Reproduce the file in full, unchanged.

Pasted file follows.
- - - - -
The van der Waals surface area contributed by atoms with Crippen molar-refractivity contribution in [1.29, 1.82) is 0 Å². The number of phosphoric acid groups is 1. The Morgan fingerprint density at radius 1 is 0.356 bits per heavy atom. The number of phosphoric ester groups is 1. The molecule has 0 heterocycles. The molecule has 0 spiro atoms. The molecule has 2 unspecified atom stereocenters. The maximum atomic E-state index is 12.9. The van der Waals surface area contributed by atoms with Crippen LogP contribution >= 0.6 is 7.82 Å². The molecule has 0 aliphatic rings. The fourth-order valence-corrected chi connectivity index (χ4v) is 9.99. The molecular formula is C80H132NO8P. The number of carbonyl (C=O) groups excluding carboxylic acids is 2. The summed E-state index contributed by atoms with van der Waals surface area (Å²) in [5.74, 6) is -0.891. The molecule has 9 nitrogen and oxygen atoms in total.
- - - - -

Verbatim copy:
The van der Waals surface area contributed by atoms with Crippen molar-refractivity contribution in [1.29, 1.82) is 0 Å². The number of phosphoric acid groups is 1. The Morgan fingerprint density at radius 1 is 0.356 bits per heavy atom. The number of phosphoric ester groups is 1. The molecule has 0 heterocycles. The molecule has 0 spiro atoms. The molecule has 2 unspecified atom stereocenters. The maximum atomic E-state index is 12.9. The van der Waals surface area contributed by atoms with Crippen LogP contribution >= 0.6 is 7.82 Å². The molecule has 0 aliphatic rings. The fourth-order valence-corrected chi connectivity index (χ4v) is 9.99. The molecular formula is C80H132NO8P. The number of carbonyl (C=O) groups excluding carboxylic acids is 2. The summed E-state index contributed by atoms with van der Waals surface area (Å²) in [5.74, 6) is -0.891. The molecule has 9 nitrogen and oxygen atoms in total.